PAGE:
The true story of Graeme Obree, the Champion cyclist who built his bicycle from old bits of washing machines who won his championship only to have his title stripped from him and his mental health problems which he has suffered since.
A delightful reflection of the era as seen on the background of the story of three priviledged girls growing up in between wars. The main character leads us kindheartedly through their ... See full summary »
Elisabeth Dermot Walsh,
Will Plunkett and Captain James Macleane, two men from different ends of the social spectrum in 18th-century England, enter a gentlemen's agreement: They decide to rid the aristocrats of ... See full summary »
Jonny Lee Miller,
George 'Beau' Brummel, a penniless but witty London gentleman, maintains a refined lifestyle with his loyal servant, cook Robinson. Only the friendship of the unpopular Hanoverian heir and ... See full summary »
Yorkshire in the 1880's: Joe Skinner marries Lily Whitmore, the woman he has long admired, to give a name to her illegitimate child by Lionel Fillmore, the opportunistic son of an ... See full summary »
Set in 1870s England, the story tells of Annabella Lagrange and the terrible secret her wealthy parents have kept from her. When she finally learns the truth, she runs away and eventually ... See full summary »
Byron lives with his ex-wife, her kids, and her boyfriend, and when he's not pursuing his primary passion, women, he spends his time smoking weed and loafing around. But he's grown restless... See full summary »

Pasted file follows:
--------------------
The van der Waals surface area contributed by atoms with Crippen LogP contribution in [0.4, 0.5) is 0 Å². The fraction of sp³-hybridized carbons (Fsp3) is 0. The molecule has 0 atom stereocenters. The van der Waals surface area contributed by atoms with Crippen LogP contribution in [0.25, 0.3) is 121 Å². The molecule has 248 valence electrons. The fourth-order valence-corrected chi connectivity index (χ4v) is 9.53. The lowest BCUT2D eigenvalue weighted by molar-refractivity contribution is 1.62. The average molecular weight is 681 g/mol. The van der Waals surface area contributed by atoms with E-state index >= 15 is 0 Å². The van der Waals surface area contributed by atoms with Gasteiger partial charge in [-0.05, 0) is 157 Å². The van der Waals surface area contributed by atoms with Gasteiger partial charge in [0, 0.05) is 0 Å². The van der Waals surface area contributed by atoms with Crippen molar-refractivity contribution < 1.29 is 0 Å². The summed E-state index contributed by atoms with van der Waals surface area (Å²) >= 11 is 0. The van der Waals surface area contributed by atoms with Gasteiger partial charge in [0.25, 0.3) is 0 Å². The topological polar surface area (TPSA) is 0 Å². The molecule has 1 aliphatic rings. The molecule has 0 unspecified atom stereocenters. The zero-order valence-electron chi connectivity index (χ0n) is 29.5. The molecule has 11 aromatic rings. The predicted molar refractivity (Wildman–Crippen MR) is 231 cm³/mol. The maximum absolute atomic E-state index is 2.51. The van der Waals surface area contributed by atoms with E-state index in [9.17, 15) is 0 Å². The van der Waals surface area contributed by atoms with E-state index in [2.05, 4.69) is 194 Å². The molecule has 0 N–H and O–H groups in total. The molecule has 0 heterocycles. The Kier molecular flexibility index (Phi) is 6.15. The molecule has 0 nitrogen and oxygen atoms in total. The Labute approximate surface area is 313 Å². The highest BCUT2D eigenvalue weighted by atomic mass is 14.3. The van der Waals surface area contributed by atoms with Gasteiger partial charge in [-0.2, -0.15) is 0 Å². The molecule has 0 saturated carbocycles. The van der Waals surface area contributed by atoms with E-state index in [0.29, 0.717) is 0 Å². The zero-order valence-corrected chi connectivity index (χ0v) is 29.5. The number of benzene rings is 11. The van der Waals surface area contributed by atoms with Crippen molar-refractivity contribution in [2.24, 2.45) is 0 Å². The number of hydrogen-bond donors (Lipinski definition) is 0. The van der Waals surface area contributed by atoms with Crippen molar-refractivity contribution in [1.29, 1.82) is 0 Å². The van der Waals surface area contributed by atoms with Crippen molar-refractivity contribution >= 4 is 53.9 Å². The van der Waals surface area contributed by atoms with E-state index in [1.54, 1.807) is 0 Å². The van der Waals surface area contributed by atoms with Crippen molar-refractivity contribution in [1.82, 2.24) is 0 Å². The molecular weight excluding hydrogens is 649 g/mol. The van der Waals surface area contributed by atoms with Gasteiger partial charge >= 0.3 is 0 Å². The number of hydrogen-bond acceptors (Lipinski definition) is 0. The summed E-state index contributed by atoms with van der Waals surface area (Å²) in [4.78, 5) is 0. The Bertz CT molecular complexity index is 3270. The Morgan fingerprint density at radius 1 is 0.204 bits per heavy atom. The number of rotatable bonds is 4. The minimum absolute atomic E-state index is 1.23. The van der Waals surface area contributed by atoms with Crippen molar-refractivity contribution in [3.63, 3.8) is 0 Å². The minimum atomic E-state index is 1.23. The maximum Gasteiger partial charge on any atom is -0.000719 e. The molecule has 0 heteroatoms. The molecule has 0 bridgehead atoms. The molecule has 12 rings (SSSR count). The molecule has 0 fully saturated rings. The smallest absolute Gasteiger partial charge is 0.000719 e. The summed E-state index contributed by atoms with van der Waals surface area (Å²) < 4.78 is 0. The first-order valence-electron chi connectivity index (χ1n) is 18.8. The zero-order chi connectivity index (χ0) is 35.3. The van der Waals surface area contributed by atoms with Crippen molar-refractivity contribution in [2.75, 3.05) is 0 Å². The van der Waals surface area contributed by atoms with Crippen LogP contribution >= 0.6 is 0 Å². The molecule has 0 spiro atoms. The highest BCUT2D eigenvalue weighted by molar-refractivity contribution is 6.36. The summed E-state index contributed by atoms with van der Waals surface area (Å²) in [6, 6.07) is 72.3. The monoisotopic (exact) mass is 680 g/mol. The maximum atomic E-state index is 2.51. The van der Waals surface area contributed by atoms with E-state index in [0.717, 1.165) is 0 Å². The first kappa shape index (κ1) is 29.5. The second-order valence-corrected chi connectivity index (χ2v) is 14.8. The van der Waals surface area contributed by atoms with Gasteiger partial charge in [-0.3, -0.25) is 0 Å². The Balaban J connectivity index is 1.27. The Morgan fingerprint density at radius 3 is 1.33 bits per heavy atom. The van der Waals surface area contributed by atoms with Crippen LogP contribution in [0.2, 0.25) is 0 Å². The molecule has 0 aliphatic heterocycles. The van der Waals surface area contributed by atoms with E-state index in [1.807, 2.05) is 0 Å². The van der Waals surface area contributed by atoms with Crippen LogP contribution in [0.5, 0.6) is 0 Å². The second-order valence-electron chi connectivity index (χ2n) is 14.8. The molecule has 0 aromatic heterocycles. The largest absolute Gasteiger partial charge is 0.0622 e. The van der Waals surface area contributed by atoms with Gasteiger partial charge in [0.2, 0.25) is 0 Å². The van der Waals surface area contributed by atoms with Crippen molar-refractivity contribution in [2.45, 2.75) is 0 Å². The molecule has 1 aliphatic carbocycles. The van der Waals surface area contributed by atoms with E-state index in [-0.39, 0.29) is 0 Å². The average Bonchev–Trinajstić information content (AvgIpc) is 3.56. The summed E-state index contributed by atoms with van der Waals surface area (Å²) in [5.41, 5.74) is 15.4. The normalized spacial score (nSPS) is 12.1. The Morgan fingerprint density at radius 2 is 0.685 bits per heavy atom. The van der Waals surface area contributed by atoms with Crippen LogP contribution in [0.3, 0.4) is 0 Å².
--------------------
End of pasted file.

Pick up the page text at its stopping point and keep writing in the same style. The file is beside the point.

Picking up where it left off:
Half way through the first episode there is a long distance shot of the coach and horses coming down a hill. To the left of the road, at the top of the hill is a pile of about 20 black plastic wrapped silage bales. See more »
This is the only film depiction of Byron I've seen that attempts to portray him as the clever, funny man that he was rather than some cartoon goth with a big floaty cloak, eyeliner and an evil, reverberating laugh. Other films tend to be simple, self-indulgent perpetuations of Byron's partially self-made myth and this film is the only one I have seen so far that shows something of what was beneath: Regency society seen through Lord Byron's eyes as he rips the piss. Jonny Lee Miller carries off the parallel aspects of Byron's personality with aplomb, making him smug and petulant while unavoidably charismatic and likable. Of course it's still all conjecture, as is emphasised at the start of the film, but as far as Byron films go, there's nothing out there to touch this.
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